David Scranton: I know you always correct me, I always say it the wrong way I’ve got a question for you, Pat. You know in the valley when you come across new prospective clients that are interested in working with you, generally speaking, what percentage of them would you guess come to the table with a decent background in financial education? In other words, who are reasonably, financially literate?

Pat Peason: I would say probably about forty percent a little less than half. It’s all across the board with different habits of people that come in, there are a lot of people. Most people come in that are… have an advisor or that have had an advisor for many years have a certain pattern that they follow during the 401k years. Because I work as you know Dave mostly with pre-retirees and retirees and I think as a country we’ve all kind of fell into the mutual fund mindset of it. And when it comes to retirees and retirement planning there are a lot of tools and a lot of strategies that I think people need to learn. That will serve them well in retirement, so let’s say you know about a third that have a really in-depth knowledge.

David Scranton: Okay, now that’s the knowledge part, Pat but you know we also talked about you know you read in my book, Return on Principle that I talk about the inside game. How many people are actually wired internally, emotionally have good instincts about money? What percentage would you say you can say yes to when it comes to that question?

Pat Peason: Probably a lower percentage because we’re not taught that.

David Scranton: Even lower.

Pat Peason: We don’t have a lot of that in school and you know one of the things that I always say on my radio program is the muscle we haven’t learned that at an early age. When it comes to money is the ability to save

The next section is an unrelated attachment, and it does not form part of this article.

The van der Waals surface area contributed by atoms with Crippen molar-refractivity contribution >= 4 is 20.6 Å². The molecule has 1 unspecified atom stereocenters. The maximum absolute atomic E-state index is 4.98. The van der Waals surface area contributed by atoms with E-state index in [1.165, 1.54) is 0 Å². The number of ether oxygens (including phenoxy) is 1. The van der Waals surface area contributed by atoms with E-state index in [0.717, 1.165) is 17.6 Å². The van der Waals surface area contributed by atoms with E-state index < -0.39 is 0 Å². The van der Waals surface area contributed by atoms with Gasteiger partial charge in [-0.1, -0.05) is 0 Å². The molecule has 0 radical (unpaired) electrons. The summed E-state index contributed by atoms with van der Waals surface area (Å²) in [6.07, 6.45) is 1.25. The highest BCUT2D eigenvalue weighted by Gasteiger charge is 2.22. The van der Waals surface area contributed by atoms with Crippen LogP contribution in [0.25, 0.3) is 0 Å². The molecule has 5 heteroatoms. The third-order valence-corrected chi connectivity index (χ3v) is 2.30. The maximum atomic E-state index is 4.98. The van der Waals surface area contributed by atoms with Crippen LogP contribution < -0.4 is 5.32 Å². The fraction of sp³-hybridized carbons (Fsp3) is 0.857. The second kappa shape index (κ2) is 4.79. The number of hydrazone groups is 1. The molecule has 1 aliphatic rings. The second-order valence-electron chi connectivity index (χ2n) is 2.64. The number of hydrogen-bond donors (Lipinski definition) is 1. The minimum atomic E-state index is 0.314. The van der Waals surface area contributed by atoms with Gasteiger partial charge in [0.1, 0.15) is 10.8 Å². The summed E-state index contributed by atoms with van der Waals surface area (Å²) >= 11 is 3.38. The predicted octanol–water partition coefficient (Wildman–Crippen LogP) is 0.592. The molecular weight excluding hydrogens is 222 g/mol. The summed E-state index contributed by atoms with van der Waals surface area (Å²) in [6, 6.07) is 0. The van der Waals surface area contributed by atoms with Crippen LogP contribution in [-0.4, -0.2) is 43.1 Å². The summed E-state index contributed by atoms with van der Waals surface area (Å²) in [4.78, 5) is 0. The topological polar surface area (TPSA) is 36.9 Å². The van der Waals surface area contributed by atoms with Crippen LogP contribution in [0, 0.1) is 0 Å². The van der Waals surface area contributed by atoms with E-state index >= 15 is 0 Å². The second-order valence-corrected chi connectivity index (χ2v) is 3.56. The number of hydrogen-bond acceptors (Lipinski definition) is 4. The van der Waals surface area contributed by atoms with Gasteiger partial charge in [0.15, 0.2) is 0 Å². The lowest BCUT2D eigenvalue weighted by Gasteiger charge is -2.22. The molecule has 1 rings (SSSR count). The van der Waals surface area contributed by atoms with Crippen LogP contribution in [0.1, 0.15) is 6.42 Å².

David Scranton: Sure. 

Pat Peason: That’s number one, so it’s a lower percentage because in our society I think we don’t place a lot of value on that internal game.

David Scranton: So Anthony how would you answer those questions you know what percentage of the people you come across on the left coast would you say are… have the external game that are somewhat financially literate? And then how many of those actually possess that internal game, have good internal instincts when it comes to money?

Anthony Saccaro: Yeah, it’s funny when I heard you ask Pat that question. Pat says somewhere around forty percent, the number that was going through my mind as you asked the question out here in California was actually less than ten percent. I, most of the people I run across don’t have a clue about money, they don’t understand money, they’re good at their professions. And they almost feel bad about not understanding money and you know I have to tell them I had a pharmacist in here the other day and I have to say would you feel bad if I didn’t understand pharmacy. Then why should you feel bad if you don’t understand money, it’s a profession that has to be understood so maybe I’m looking at it a little more critically than Pat. But I think certainly less than twenty percent of the people have a good handle of money, probably even less than ten percent and I think it’s…